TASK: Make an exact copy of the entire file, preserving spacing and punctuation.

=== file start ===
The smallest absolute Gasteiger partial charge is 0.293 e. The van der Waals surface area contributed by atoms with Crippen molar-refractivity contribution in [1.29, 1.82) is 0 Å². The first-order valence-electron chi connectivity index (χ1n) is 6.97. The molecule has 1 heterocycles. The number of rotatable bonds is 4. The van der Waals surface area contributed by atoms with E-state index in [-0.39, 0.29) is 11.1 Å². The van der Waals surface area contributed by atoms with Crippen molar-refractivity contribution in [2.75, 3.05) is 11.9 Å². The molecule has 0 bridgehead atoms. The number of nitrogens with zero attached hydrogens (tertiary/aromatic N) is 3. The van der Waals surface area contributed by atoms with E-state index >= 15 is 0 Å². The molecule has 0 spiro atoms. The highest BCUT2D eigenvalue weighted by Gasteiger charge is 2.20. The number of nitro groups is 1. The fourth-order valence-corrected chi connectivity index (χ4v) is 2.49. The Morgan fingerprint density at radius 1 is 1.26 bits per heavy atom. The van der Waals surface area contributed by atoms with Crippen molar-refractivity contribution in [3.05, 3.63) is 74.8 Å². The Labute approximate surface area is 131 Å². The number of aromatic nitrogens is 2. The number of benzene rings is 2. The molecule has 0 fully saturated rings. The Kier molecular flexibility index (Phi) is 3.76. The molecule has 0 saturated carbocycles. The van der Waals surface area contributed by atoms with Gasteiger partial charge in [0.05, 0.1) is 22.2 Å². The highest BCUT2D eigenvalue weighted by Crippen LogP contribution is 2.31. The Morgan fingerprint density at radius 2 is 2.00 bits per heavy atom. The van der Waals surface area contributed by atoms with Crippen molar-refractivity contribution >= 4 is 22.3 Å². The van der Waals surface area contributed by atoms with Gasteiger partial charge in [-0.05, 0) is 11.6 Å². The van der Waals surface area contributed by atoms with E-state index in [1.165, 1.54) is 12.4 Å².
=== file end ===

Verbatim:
The smallest absolute Gasteiger partial charge is 0.293 e. The van der Waals surface area contributed by atoms with Crippen molar-refractivity contribution in [1.29, 1.82) is 0 Å². The first-order valence-electron chi connectivity index (χ1n) is 6.97. The molecule has 1 heterocycles. The number of rotatable bonds is 4. The van der Waals surface area contributed by atoms with E-state index in [-0.39, 0.29) is 11.1 Å². The van der Waals surface area contributed by atoms with Crippen molar-refractivity contribution in [2.75, 3.05) is 11.9 Å². The molecule has 0 bridgehead atoms. The number of nitrogens with zero attached hydrogens (tertiary/aromatic N) is 3. The van der Waals surface area contributed by atoms with E-state index >= 15 is 0 Å². The molecule has 0 spiro atoms. The highest BCUT2D eigenvalue weighted by Gasteiger charge is 2.20. The number of nitro groups is 1. The fourth-order valence-corrected chi connectivity index (χ4v) is 2.49. The Morgan fingerprint density at radius 1 is 1.26 bits per heavy atom. The van der Waals surface area contributed by atoms with Crippen molar-refractivity contribution in [3.05, 3.63) is 74.8 Å². The Labute approximate surface area is 131 Å². The number of aromatic nitrogens is 2. The number of benzene rings is 2. The molecule has 0 fully saturated rings. The Kier molecular flexibility index (Phi) is 3.76. The molecule has 0 saturated carbocycles. The van der Waals surface area contributed by atoms with Gasteiger partial charge in [0.05, 0.1) is 22.2 Å². The highest BCUT2D eigenvalue weighted by Crippen LogP contribution is 2.31. The Morgan fingerprint density at radius 2 is 2.00 bits per heavy atom. The van der Waals surface area contributed by atoms with Crippen molar-refractivity contribution >= 4 is 22.3 Å². The van der Waals surface area contributed by atoms with Gasteiger partial charge in [-0.05, 0) is 11.6 Å². The van der Waals surface area contributed by atoms with E-state index in [1.165, 1.54) is 12.4 Å².